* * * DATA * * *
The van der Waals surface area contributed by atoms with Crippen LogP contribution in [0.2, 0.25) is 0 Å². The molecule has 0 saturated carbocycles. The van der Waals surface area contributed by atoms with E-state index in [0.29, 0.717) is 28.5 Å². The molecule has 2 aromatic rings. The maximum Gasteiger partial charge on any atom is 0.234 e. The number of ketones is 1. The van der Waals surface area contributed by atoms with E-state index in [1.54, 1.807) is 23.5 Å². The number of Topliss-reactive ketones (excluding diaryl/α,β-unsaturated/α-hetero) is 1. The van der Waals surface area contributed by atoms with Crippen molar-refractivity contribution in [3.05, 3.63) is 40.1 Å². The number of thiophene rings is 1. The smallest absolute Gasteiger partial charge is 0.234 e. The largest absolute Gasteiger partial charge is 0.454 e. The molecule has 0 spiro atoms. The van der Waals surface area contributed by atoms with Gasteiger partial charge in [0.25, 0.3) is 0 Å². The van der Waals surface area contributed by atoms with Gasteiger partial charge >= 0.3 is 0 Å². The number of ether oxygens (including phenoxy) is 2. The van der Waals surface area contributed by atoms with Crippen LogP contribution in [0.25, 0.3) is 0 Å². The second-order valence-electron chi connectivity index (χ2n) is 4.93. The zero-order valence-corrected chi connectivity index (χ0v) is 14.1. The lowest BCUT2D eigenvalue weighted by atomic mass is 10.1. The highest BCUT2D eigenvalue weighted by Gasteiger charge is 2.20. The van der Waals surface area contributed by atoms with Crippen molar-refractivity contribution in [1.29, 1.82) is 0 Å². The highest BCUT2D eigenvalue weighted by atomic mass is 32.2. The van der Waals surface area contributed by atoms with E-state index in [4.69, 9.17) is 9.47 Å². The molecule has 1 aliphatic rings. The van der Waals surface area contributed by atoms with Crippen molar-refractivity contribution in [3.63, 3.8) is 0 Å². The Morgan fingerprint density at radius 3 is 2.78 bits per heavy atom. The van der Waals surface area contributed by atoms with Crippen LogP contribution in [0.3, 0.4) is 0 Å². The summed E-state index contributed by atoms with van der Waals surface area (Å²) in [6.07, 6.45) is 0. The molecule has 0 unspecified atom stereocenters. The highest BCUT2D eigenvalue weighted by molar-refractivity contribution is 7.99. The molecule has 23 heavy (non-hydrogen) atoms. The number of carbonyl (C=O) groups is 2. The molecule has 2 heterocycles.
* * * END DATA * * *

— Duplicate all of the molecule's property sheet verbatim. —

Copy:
The van der Waals surface area contributed by atoms with Crippen LogP contribution in [0.2, 0.25) is 0 Å². The molecule has 0 saturated carbocycles. The van der Waals surface area contributed by atoms with E-state index in [0.29, 0.717) is 28.5 Å². The molecule has 2 aromatic rings. The maximum Gasteiger partial charge on any atom is 0.234 e. The number of ketones is 1. The van der Waals surface area contributed by atoms with E-state index in [1.54, 1.807) is 23.5 Å². The number of Topliss-reactive ketones (excluding diaryl/α,β-unsaturated/α-hetero) is 1. The van der Waals surface area contributed by atoms with Crippen molar-refractivity contribution in [3.05, 3.63) is 40.1 Å². The number of thiophene rings is 1. The smallest absolute Gasteiger partial charge is 0.234 e. The largest absolute Gasteiger partial charge is 0.454 e. The molecule has 0 spiro atoms. The van der Waals surface area contributed by atoms with Gasteiger partial charge in [0.25, 0.3) is 0 Å². The van der Waals surface area contributed by atoms with Gasteiger partial charge >= 0.3 is 0 Å². The number of ether oxygens (including phenoxy) is 2. The van der Waals surface area contributed by atoms with Crippen LogP contribution in [0.25, 0.3) is 0 Å². The second-order valence-electron chi connectivity index (χ2n) is 4.93. The zero-order valence-corrected chi connectivity index (χ0v) is 14.1. The lowest BCUT2D eigenvalue weighted by atomic mass is 10.1. The highest BCUT2D eigenvalue weighted by Gasteiger charge is 2.20. The van der Waals surface area contributed by atoms with Crippen molar-refractivity contribution in [1.29, 1.82) is 0 Å². The highest BCUT2D eigenvalue weighted by atomic mass is 32.2. The van der Waals surface area contributed by atoms with E-state index in [4.69, 9.17) is 9.47 Å². The molecule has 1 aliphatic rings. The van der Waals surface area contributed by atoms with Crippen molar-refractivity contribution in [3.63, 3.8) is 0 Å². The Morgan fingerprint density at radius 3 is 2.78 bits per heavy atom. The van der Waals surface area contributed by atoms with Crippen LogP contribution in [0.3, 0.4) is 0 Å². The summed E-state index contributed by atoms with van der Waals surface area (Å²) in [6.07, 6.45) is 0. The molecule has 0 unspecified atom stereocenters. The highest BCUT2D eigenvalue weighted by molar-refractivity contribution is 7.99. The molecule has 23 heavy (non-hydrogen) atoms. The number of carbonyl (C=O) groups is 2. The molecule has 2 heterocycles.